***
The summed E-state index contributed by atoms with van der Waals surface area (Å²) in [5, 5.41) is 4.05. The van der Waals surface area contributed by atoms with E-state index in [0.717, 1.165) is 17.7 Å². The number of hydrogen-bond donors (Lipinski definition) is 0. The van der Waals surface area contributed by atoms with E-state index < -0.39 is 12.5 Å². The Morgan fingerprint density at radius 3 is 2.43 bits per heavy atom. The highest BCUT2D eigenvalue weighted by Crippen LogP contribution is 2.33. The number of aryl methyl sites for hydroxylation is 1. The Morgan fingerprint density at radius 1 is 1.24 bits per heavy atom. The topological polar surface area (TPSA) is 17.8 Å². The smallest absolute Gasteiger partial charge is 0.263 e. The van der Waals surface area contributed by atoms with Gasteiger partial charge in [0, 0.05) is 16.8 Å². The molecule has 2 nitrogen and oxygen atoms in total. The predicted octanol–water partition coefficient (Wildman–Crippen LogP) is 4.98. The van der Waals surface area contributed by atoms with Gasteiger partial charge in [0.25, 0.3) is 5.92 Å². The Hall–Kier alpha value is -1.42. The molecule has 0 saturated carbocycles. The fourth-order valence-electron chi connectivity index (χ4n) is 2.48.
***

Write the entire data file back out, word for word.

The summed E-state index contributed by atoms with van der Waals surface area (Å²) in [5, 5.41) is 4.05. The van der Waals surface area contributed by atoms with E-state index in [0.717, 1.165) is 17.7 Å². The number of hydrogen-bond donors (Lipinski definition) is 0. The van der Waals surface area contributed by atoms with E-state index < -0.39 is 12.5 Å². The Morgan fingerprint density at radius 3 is 2.43 bits per heavy atom. The highest BCUT2D eigenvalue weighted by Crippen LogP contribution is 2.33. The number of aryl methyl sites for hydroxylation is 1. The Morgan fingerprint density at radius 1 is 1.24 bits per heavy atom. The topological polar surface area (TPSA) is 17.8 Å². The smallest absolute Gasteiger partial charge is 0.263 e. The van der Waals surface area contributed by atoms with Gasteiger partial charge in [0, 0.05) is 16.8 Å². The molecule has 2 nitrogen and oxygen atoms in total. The predicted octanol–water partition coefficient (Wildman–Crippen LogP) is 4.98. The van der Waals surface area contributed by atoms with Gasteiger partial charge in [0.25, 0.3) is 5.92 Å². The Hall–Kier alpha value is -1.42. The molecule has 0 saturated carbocycles. The fourth-order valence-electron chi connectivity index (χ4n) is 2.48.